Merge sort (Perl)

From LiteratePrograms
Jump to: navigation, search
Other implementations: ACL2 | C | C++ | dc | Eiffel | Erlang | Haskell | Java | JavaScript | Lisp | OCaml | Oz | Perl | Prolog | Python | Ruby | Scheme

In this article we describe an implementation of merge sort in Perl.

[edit] Mergesort

The mergesort algorithm works by:

  • Splitting the data in 2 halves
  • Sorting each half
  • Merging the halves

mergesort_string takes an array reference and two indexes, one representing the start of the data to be sorted, and one representing the end of the data to be sorted (but in fact pointed to the element that follows the section of data to be sorted). The data is split in two parts, and mergesort_string is recursively called on each.

The result is merged, making the data completely sorted. If the provided indexes represent a single element or no elements at all, mergesort_string can just return.

<<string>>=
sub mergesort_string
{
	my ($aref, $begin, $end)=@_;

	my $size=$end-$begin;

	if($size<2) {return;}
	my $half=$begin+int($size/2);

	mergesort_string($aref, $begin, $half);
	mergesort_string($aref, $half, $end);

We use in-place merging, which doesn't waste much memory, but can be a little complicated. An alternative method is to create a new container and copying the elements in to it.

Each element in the left part is compared with the first element in the right part. If it is larger, the right element is copied to the left half, and the old left element is inserted in the correct position in the right half. When all left half elements are tested, the complete container is sorted.

<<string>>=
	for(my $i=$begin; $i<$half; ++$i) {
		if($$aref[$i] gt $$aref[$half]) {
			my $v=$$aref[$i];
			$$aref[$i]=$$aref[$half];

			my $i=$half;
			while($i<$end-1 && $$aref[$i+1] lt $v) {
				($$aref[$i], $$aref[$i+1])=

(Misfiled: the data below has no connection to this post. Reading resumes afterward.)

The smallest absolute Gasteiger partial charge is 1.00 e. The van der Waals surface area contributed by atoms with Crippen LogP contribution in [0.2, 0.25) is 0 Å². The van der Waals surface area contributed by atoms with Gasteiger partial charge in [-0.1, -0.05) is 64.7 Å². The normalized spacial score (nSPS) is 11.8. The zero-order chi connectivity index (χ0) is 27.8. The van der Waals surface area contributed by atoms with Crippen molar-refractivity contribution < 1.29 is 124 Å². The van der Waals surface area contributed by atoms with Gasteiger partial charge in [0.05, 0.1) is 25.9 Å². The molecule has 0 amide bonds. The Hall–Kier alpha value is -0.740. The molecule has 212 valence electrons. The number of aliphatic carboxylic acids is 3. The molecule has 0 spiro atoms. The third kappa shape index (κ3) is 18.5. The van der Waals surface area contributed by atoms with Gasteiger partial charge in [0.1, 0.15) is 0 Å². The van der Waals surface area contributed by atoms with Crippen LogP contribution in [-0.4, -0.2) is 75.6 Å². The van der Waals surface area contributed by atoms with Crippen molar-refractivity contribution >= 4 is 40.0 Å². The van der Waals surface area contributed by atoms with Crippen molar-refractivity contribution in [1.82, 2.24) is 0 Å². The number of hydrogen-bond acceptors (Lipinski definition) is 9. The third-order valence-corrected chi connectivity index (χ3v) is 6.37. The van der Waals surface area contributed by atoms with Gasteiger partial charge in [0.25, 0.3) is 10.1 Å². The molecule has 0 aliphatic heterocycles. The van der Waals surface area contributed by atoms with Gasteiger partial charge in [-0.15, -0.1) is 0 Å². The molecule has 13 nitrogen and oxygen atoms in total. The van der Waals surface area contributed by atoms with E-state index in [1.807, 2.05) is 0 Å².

($$aref[$i+1], $$aref[$i]);
				++$i;
			}
			$$aref[$i]=$v;
		}
	}
}

This is a version for number sorting, which uses the < and > operators rather than lt and gt.

<<number>>=
sub mergesort_number
{
	my ($aref, $begin, $end)=@_;

	my $size=$end-$begin;

	if($size<2) {return;}
	my $half=$begin+int($size/2);

	mergesort_number($aref, $begin, $half);
	mergesort_number($aref, $half, $end);

	for(my $i=$begin; $i<$half; ++$i) {
		if($$aref[$i] > $$aref[$half]) {
			my $v=$$aref[$i];
			$$aref[$i]=$$aref[$half];

			my $i=$half;
			while($i<$end-1 && $$aref[$i+1] < $v) {
				($$aref[$i], $$aref[$i+1])=
					($$aref[$i+1], $$aref[$i]);
				++$i;
			}
			$$aref[$i]=$v;
		}
	}
}

As most users want to sort a complete array, we provide simpler versions of both mergesort_string and mergesort_number.

<<string>>=
sub msort_string
{
	my $size=@_;
	mergesort_string(\@_, 0, $size);
}
<<number>>=
sub msort_number
{
	my $size=@_;
	mergesort_number(\@_, 0, $size);
}


[edit] Test

In this test program, we generate 2 arrays, one containing strings, and one containing numbers. Running the corresponding msort_ functions sorts the data as expected. If we had used msort_string on the array containing numbers, the data would have been sorted by the ASCII-value of the digits in the numbers, so the number 10 would have been sorted before 2.

<<mergesort.perl>>=
#!/usr/bin/env perl

use strict;
use warnings;

string

number

my @towns=qw(Paris London Stockholm Berlin Oslo Rome Madrid Tallinn Amsterdam Dublin);
print "towns before mergesort:";
foreach (@towns) {
	print " $_"
}
print "\n";

msort_string(@towns);
print "towns after mergesort:";
foreach (@towns) {
	print " $_"
}
print "\n";

my @numbers=qw(9 8 6 98 43 12 59 52 4 5 14 2 92 3 32 54 22 41 7 34 15 3 1 13 99 42 63 34);
print "numbers before mergesort:";
foreach (@numbers) {
	print " $_"
}
print "\n";

msort_number(@numbers);
print "numbers after mergesort:";
foreach (@numbers) {
	print " $_"
}
print "\n";
Download code
hijacker
hijacker
hijacker
hijacker